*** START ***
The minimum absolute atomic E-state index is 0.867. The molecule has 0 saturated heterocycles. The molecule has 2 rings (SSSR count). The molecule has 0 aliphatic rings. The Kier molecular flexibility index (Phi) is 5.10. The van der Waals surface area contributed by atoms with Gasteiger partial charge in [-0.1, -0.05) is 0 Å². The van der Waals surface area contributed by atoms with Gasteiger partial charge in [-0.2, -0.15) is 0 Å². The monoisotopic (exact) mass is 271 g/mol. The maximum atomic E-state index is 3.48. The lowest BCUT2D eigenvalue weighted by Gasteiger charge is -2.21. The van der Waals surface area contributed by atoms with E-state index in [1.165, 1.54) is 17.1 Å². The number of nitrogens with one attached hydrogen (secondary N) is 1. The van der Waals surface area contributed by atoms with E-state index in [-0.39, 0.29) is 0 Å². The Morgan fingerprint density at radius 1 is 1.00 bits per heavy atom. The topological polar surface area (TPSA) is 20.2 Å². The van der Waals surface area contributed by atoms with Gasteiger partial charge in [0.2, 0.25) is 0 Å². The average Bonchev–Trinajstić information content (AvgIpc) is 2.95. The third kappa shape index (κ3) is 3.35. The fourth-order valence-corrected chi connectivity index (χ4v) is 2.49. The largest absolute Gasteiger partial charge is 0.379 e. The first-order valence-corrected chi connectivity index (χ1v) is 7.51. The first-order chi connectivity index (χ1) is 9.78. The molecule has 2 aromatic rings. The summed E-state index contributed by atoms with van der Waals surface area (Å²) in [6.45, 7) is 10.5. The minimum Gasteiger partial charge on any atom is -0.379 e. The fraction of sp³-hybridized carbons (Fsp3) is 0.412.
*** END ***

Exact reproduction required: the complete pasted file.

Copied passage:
The minimum absolute atomic E-state index is 0.867. The molecule has 0 saturated heterocycles. The molecule has 2 rings (SSSR count). The molecule has 0 aliphatic rings. The Kier molecular flexibility index (Phi) is 5.10. The van der Waals surface area contributed by atoms with Gasteiger partial charge in [-0.1, -0.05) is 0 Å². The van der Waals surface area contributed by atoms with Gasteiger partial charge in [-0.2, -0.15) is 0 Å². The monoisotopic (exact) mass is 271 g/mol. The maximum atomic E-state index is 3.48. The lowest BCUT2D eigenvalue weighted by Gasteiger charge is -2.21. The van der Waals surface area contributed by atoms with E-state index in [1.165, 1.54) is 17.1 Å². The number of nitrogens with one attached hydrogen (secondary N) is 1. The van der Waals surface area contributed by atoms with E-state index in [-0.39, 0.29) is 0 Å². The Morgan fingerprint density at radius 1 is 1.00 bits per heavy atom. The topological polar surface area (TPSA) is 20.2 Å². The van der Waals surface area contributed by atoms with Gasteiger partial charge in [0.2, 0.25) is 0 Å². The average Bonchev–Trinajstić information content (AvgIpc) is 2.95. The third kappa shape index (κ3) is 3.35. The fourth-order valence-corrected chi connectivity index (χ4v) is 2.49. The largest absolute Gasteiger partial charge is 0.379 e. The first-order valence-corrected chi connectivity index (χ1v) is 7.51. The first-order chi connectivity index (χ1) is 9.78. The molecule has 2 aromatic rings. The summed E-state index contributed by atoms with van der Waals surface area (Å²) in [6.45, 7) is 10.5. The minimum Gasteiger partial charge on any atom is -0.379 e. The fraction of sp³-hybridized carbons (Fsp3) is 0.412.